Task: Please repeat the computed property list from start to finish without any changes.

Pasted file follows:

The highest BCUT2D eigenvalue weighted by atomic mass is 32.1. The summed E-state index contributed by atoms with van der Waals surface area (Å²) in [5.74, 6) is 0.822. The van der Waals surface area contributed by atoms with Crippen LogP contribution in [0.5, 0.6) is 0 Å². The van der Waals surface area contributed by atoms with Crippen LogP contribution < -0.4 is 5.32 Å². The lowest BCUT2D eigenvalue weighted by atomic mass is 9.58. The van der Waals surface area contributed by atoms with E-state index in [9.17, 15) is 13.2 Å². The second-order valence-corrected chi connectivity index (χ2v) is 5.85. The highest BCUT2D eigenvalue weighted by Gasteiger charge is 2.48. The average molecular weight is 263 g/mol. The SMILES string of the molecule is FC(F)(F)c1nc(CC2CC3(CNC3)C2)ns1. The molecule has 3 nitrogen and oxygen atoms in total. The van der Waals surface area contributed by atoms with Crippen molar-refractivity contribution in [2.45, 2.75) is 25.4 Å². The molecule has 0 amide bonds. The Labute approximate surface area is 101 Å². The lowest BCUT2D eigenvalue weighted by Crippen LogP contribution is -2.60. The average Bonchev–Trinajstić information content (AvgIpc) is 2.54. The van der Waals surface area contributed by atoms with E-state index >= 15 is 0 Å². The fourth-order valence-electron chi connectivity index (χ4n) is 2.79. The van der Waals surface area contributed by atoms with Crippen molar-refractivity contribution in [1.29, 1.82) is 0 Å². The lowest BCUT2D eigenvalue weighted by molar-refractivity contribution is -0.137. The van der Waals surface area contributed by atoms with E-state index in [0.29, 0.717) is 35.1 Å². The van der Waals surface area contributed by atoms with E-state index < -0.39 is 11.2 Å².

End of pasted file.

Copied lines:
The highest BCUT2D eigenvalue weighted by atomic mass is 32.1. The summed E-state index contributed by atoms with van der Waals surface area (Å²) in [5.74, 6) is 0.822. The van der Waals surface area contributed by atoms with Crippen LogP contribution in [0.5, 0.6) is 0 Å². The van der Waals surface area contributed by atoms with Crippen LogP contribution < -0.4 is 5.32 Å². The lowest BCUT2D eigenvalue weighted by atomic mass is 9.58. The van der Waals surface area contributed by atoms with E-state index in [9.17, 15) is 13.2 Å². The second-order valence-corrected chi connectivity index (χ2v) is 5.85. The highest BCUT2D eigenvalue weighted by Gasteiger charge is 2.48. The average molecular weight is 263 g/mol. The SMILES string of the molecule is FC(F)(F)c1nc(CC2CC3(CNC3)C2)ns1. The molecule has 3 nitrogen and oxygen atoms in total. The van der Waals surface area contributed by atoms with Crippen molar-refractivity contribution in [2.45, 2.75) is 25.4 Å². The molecule has 0 amide bonds. The Labute approximate surface area is 101 Å². The lowest BCUT2D eigenvalue weighted by Crippen LogP contribution is -2.60. The average Bonchev–Trinajstić information content (AvgIpc) is 2.54. The van der Waals surface area contributed by atoms with E-state index >= 15 is 0 Å². The fourth-order valence-electron chi connectivity index (χ4n) is 2.79. The van der Waals surface area contributed by atoms with Crippen molar-refractivity contribution in [1.29, 1.82) is 0 Å². The lowest BCUT2D eigenvalue weighted by molar-refractivity contribution is -0.137. The van der Waals surface area contributed by atoms with E-state index in [0.29, 0.717) is 35.1 Å². The van der Waals surface area contributed by atoms with E-state index < -0.39 is 11.2 Å².